There are non-pharmacological and pharmacological options to treat sleep disturbance in patients with dementia. Non-pharmacological approaches include: light therapy, regular exercise, and behavioral treatment/sleep hygiene. In general, evening bright light treatment is helpful for sleep maintenance problems and morning light exposure is helpful for patients whose sleep is phase-delayed or who are suffering from a seasonal depressive disorder. However there is no identified standard of care for which light wavelengths are maximally safe and effective, which method of light delivery is optimal and how long it should be delivered. Physical activity has been linked to phase shifting of circadian rhythms and promotion of more restful sleep in older adults. Behavioral treatments for insomnia, including CBT for insomnia, can be very helpful for the motivated patient and it is important to have a discussion about healthy sleep hygiene practices even if a patient is going to be taking medication to help with insomnia. CBT for insomnia and other behavioral treatments for insomnia have been discussed in other e-weekly’s.
Pharmacological options include benzodiazepines, non-benzodiazepines, antidepressants and antihistamines. There is limited evidence on their long-term safety particularly with cognitively-impaired older adults. For this reason, it is important to use these medications with caution, for the shortest period of time as needed, and to follow the motto “start low and go slow”. Benzodiazepines are commonly used, but they have little effect on the sleep maintenance problems that are most commonly seen in older adults with dementia. In addition, they can have problematic side effects, including sedation, confusion, anterograde amnesia, and rebound insomnia, which can make the behavioral disturbance seen with dementia worse. The newer generation non-benzodiazepines have shorter half-lives and fewer side effects, but there is limited data on their use in older patients with dementia.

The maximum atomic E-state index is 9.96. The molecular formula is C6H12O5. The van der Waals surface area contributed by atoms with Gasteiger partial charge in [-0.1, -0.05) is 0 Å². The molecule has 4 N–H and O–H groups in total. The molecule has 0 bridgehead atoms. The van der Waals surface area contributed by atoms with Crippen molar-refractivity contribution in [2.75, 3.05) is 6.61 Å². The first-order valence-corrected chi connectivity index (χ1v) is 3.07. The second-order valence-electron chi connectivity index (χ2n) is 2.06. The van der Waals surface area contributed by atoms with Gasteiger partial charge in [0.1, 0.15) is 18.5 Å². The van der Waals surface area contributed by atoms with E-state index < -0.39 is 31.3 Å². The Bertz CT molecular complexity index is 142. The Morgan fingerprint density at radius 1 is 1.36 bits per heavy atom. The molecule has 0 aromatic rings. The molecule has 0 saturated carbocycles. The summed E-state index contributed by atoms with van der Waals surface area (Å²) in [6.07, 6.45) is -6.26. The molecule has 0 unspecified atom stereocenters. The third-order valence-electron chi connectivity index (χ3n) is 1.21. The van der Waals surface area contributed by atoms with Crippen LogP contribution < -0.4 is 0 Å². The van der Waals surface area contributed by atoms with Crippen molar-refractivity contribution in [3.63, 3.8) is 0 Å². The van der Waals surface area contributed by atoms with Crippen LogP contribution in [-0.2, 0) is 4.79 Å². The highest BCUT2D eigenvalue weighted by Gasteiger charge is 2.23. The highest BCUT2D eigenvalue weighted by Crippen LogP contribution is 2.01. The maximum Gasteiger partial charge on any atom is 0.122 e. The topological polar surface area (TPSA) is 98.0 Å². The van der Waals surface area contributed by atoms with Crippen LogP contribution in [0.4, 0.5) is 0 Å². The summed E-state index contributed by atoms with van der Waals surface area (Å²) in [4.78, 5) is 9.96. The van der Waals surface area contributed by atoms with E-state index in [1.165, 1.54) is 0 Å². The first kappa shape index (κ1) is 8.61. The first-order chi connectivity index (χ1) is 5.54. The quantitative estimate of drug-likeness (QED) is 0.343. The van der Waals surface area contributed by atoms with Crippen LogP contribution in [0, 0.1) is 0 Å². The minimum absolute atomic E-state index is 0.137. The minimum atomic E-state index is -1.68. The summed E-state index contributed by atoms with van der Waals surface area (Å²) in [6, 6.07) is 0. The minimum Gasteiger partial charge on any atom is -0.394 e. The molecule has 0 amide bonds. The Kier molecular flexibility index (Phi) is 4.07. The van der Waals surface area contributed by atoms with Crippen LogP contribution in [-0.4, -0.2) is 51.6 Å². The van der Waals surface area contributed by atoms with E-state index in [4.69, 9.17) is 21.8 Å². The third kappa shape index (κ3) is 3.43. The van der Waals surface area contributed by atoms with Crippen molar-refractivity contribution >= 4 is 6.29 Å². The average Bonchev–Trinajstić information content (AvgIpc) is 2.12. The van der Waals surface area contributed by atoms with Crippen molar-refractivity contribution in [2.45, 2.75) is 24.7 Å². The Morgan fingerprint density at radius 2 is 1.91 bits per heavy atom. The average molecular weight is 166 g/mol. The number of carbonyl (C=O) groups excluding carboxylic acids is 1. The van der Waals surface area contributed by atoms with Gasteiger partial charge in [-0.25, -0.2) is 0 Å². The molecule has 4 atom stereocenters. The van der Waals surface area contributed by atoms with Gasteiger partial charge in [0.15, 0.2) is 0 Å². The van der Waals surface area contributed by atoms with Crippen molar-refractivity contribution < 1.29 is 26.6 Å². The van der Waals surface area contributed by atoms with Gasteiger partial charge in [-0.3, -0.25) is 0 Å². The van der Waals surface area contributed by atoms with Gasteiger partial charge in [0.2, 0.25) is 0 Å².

Antidepressants, including Trazodone, the SSRIs and Remeron, are sometimes used to help with sleep problems, in some cases to take advantage of their side effect of sedation and in other cases because there is concern about co-morbid depression. Trazodone has been found in small studies to be helpful short-term with improving total sleep time and sleep efficiency. Antihistamines are commonly used in this situation, partly because of the availability over-the-counter, but there are side effect concerns, including sedation, cognitive impairment, and anticholinergic responses. Because of these side effect risks, they should be avoided as first-like agents in older patients. Supplemental melatonin has not been found to be helpful as a stand-alone treatment for insomnia in patients with dementia in studies, but ramelteon, a melatonin agonist, has been shown some promising results in general studies, to improve sleep efficiency and increase total sleep time. In addition, it is not associated with side effects that are seen with other medications used for sleep disturbance, like cognitive impairment and daytime sleepiness. It would be helpful for more studies to be done with this agent in older patients.
It is our hope that this article has been helpful in addressing the common issue of sleep disturbance in patients with dementia, to begin thinking about how to determine the cause and the best treatment approach.
Reference: Current Treatments for Sleep Disturbances in Individuals with Dementia. Cynthia L Deschenes, MSN, CCRN and Susan M. McCurry, PhD. Curr Psychiatry Rep 2009, Feb.